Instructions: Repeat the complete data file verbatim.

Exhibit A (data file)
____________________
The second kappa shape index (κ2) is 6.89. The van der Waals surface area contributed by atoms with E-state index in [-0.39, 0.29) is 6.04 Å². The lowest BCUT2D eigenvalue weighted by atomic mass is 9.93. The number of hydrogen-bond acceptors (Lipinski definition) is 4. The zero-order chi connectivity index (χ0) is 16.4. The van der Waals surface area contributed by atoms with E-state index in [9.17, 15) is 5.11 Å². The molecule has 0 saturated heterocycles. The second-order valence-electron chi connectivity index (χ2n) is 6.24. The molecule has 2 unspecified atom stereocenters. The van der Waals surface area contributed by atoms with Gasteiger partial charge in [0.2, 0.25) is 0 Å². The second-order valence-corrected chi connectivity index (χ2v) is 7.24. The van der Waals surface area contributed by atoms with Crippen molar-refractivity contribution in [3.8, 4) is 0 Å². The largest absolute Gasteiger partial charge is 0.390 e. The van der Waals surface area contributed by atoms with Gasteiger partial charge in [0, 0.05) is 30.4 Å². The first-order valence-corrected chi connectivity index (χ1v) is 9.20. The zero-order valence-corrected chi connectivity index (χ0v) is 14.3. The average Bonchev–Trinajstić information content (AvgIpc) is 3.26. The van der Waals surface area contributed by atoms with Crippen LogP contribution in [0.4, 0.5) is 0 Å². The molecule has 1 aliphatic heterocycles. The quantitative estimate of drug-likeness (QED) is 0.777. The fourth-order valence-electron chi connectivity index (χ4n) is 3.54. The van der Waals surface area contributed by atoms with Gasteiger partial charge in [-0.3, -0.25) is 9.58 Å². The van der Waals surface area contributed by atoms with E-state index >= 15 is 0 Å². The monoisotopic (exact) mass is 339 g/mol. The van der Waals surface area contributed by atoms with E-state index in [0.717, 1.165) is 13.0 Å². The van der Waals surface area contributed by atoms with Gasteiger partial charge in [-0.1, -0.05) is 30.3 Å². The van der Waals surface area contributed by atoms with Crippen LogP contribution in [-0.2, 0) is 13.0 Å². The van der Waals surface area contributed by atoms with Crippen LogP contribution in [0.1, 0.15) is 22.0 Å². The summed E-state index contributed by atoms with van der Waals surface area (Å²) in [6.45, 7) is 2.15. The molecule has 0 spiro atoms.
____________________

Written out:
The second kappa shape index (κ2) is 6.89. The van der Waals surface area contributed by atoms with E-state index in [-0.39, 0.29) is 6.04 Å². The lowest BCUT2D eigenvalue weighted by atomic mass is 9.93. The number of hydrogen-bond acceptors (Lipinski definition) is 4. The zero-order chi connectivity index (χ0) is 16.4. The van der Waals surface area contributed by atoms with E-state index in [9.17, 15) is 5.11 Å². The molecule has 0 saturated heterocycles. The second-order valence-electron chi connectivity index (χ2n) is 6.24. The molecule has 2 unspecified atom stereocenters. The van der Waals surface area contributed by atoms with Gasteiger partial charge in [0.2, 0.25) is 0 Å². The second-order valence-corrected chi connectivity index (χ2v) is 7.24. The van der Waals surface area contributed by atoms with Crippen molar-refractivity contribution in [3.8, 4) is 0 Å². The largest absolute Gasteiger partial charge is 0.390 e. The van der Waals surface area contributed by atoms with Gasteiger partial charge in [0, 0.05) is 30.4 Å². The first-order valence-corrected chi connectivity index (χ1v) is 9.20. The zero-order valence-corrected chi connectivity index (χ0v) is 14.3. The average Bonchev–Trinajstić information content (AvgIpc) is 3.26. The van der Waals surface area contributed by atoms with Crippen LogP contribution in [0.4, 0.5) is 0 Å². The molecule has 1 aliphatic heterocycles. The quantitative estimate of drug-likeness (QED) is 0.777. The fourth-order valence-electron chi connectivity index (χ4n) is 3.54. The van der Waals surface area contributed by atoms with Gasteiger partial charge in [-0.3, -0.25) is 9.58 Å². The van der Waals surface area contributed by atoms with E-state index >= 15 is 0 Å². The monoisotopic (exact) mass is 339 g/mol. The van der Waals surface area contributed by atoms with E-state index in [0.717, 1.165) is 13.0 Å². The van der Waals surface area contributed by atoms with Gasteiger partial charge in [-0.1, -0.05) is 30.3 Å². The van der Waals surface area contributed by atoms with Crippen LogP contribution in [-0.2, 0) is 13.0 Å². The van der Waals surface area contributed by atoms with Crippen LogP contribution in [0.1, 0.15) is 22.0 Å². The summed E-state index contributed by atoms with van der Waals surface area (Å²) in [6.45, 7) is 2.15. The molecule has 0 spiro atoms.